Thursday, 14 August 2014

Goodbye Part One

The change that has taken place in my life over the past year with Urban Promise Toronto

City Lights

I told my sister once, at the beginning of my year in Toronto, that I thought the view of a city scape - one of buildings and lights and traffic and people - was so much more beautiful than a landscape of trees and water and grass and sky.

She just smirked and said that she'll ask me if I still feel like that by the end of the year.

A year later, as I sit here soaking in the view of Toronto from my eleventh floor balcony, watching the cars race by and the bright city lights illuminating the smoggy sky, I realize that I still do. I still think its more beautiful. 

But I no longer think this for the same reasons I did last September; I do not love the city because of the glamour and romance it seems to exude so pompously, or because of it's seemingly endless possibilities and opportunities I could never find in a small town.

No, I love the city because it is there that I find such a brilliant, poignant clash of beauty and brokenness. I love the city because I know that in every car that races by, and every room of the towering skyscrapers, there is broken people - people who need Christ so desperately.

In a view of a landscape - one of trees and water and grass and sky - there is no need. It carries its own beauty; it effortlessly boasts the majesty of our Lord. However, there is no need. An empty landscape void of people is a landscape void of brokenness, and therefore is void of potential for redemptive beauty. 

Something Has Changed

One night a few weeks ago, I was at a friend's apartment in Scarborough. The apartment had huge glass windows which looked out over the city and the freeway directly below. I stood there for awhile, just looking, and then asked my friends, 
"Do you ever just watch cars go by, and wonder about the people inside and what their life story is?"
They laughed and said no Katrina, only you do that. 

And I do it often. I wonder about the people in the cars or the people on the subway or the people I pass on the street. Just the other day, aboard the city bus, I watched a father - a huge, muscular, tattooed black man - holding his sleeping daughter, his chin rested lightly on her corn-rowed head. And I wondered about them; what was he struggling with right now? How happy was he? How was his relationship with his daughter? And most importantly, did he love Jesus?

As I watched them, I found myself praying for these strangers. I prayed that he would raise his daughter in the ways of the Lord, and that as a father, he would find his example in the Heavenly Father. As I finished praying, I realized:
I would not have done that a year ago.

It's Not All About Me

In fact, a year ago, I would probably not have even noticed them, let alone wonder about them or pray for them. 

When I came to Urban Promise last September, I struggled from a serious addiction. I was addicted to myself. I used to like to say that I was independent, but the reality was less about not being dependent on anyone, and more about not caring about anyone. 
Donald Miller sums it up perfectly in one of my favorite books, Blue Like Jazz:

"Life was a story about me because I was in every scene. In fact, I was the only one in every scene. I was everywhere I went. If somebody walked into my scene, it would frustrate me because they were disrupting the general theme of the play, namely my comfort or glory. Other people were flat characters in my movie, lifeless characters. Sometimes I would have scenes with them, dialogue, and they would speak their lines, and I would speak mine. But the movie, the grand movie from Adam to the Antichrist, was about me. I wouldn't have told you that at the time, but that is the way I lived."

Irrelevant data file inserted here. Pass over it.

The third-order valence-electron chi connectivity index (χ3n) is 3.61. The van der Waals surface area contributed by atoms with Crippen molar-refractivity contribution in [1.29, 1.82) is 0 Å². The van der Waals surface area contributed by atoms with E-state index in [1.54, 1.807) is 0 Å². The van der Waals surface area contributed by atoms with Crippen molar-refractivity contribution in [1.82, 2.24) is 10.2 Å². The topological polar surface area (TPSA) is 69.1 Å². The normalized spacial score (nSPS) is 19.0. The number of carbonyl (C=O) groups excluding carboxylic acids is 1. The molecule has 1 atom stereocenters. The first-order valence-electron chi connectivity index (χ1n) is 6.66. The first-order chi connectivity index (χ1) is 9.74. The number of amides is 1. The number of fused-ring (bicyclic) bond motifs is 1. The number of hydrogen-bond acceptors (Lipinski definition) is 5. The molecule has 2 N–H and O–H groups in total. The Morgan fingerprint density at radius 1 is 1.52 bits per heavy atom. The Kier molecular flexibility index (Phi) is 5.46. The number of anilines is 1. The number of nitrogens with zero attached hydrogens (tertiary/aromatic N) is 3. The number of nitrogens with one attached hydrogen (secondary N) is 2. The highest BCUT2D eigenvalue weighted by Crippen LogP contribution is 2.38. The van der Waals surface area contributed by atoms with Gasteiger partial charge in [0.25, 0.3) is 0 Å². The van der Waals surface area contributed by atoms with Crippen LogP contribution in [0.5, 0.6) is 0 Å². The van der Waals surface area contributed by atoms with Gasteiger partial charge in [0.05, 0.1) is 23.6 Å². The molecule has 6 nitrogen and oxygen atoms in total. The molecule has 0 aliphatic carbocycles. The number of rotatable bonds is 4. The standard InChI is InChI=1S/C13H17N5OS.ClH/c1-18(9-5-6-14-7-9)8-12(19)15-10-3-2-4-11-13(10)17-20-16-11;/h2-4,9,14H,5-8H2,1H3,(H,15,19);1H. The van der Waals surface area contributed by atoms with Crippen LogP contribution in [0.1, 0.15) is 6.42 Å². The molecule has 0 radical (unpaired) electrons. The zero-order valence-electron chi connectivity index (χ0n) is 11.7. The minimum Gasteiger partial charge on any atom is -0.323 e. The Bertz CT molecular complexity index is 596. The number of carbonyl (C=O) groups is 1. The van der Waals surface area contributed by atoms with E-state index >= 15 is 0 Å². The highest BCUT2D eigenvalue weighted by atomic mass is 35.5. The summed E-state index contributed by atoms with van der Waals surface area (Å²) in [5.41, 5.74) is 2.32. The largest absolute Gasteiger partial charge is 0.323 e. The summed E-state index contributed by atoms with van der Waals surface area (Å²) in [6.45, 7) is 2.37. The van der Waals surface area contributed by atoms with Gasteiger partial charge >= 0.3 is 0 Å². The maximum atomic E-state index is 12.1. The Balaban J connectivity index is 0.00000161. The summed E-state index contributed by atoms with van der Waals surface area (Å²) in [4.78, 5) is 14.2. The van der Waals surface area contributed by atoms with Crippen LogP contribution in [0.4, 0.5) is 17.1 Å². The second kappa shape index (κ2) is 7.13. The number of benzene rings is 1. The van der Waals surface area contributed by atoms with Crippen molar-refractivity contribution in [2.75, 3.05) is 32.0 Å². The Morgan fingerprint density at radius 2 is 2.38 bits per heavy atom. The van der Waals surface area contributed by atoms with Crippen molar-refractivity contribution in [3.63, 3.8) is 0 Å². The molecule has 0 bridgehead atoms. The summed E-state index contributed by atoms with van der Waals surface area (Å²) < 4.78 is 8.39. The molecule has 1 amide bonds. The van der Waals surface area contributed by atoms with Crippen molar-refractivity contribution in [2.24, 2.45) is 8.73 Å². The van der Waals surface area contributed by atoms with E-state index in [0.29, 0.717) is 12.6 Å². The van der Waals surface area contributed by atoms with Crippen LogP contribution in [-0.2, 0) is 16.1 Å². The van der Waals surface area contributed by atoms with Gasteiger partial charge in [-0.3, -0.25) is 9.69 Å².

And it was the way I lived.

I was pretty good at acting, so much so that if you asked someone - say a co-worker or even a friend - they would probably say I was a very caring person. And I suppose, in a sense I was, except that I only cared to the extent that it effected me. I had no concern for the needs or agendas of other people, because they could not possibly be as important as my own.

I saw myself as the main character of Life and everyone else was minor characters and I did not once consider the fact that in fact, in everyone else's lives, I was a minor character, and they did not think about me as much as I did. I did not consider the fact that if I died today, it would not be a world wide tragedy, or that 99% of the earth's population would not know or care. I did not consider that, perhaps, I was not as important as I liked to think. 

It Hasn't Been Easy

And then I came to Urban Promise.

Being addicted to yourself rather clashes with the system at Urban Promise. I was forced to live in close community with other interns, and to serve; day in and day out, constant serving and pouring out into the lives of others. It was the hardest thing I ever had to do.

And here is part of what made it so difficult: for awhile, I viewed the people I was living with and the kids I was serving as minor characters. I was sacrificing a year of my life to serve, I was living in less than ideal conditions, I was serving at-risk children. The emphasis was more on the fact that I was serving others, and less on the fact that I was serving others. 

I can not even say when it happened, but God eventually transformed my thinking. It happened through a series of struggles, which I God knows is the most effective method of teaching. Admittedly, this has been the most difficult year of my life. I have lived in a rather sketchy, cockroach infested apartment, and have been forced to live very simply. Every day for a year I have commuted hours on the TTC to work with kids who half the time make me want to rip my hair out. I have poured hours upon hours of planning and preparation into creating programs for these kids. I have sacrificed many "rights" - even the most simple ones, like that of safety or having a full fridge.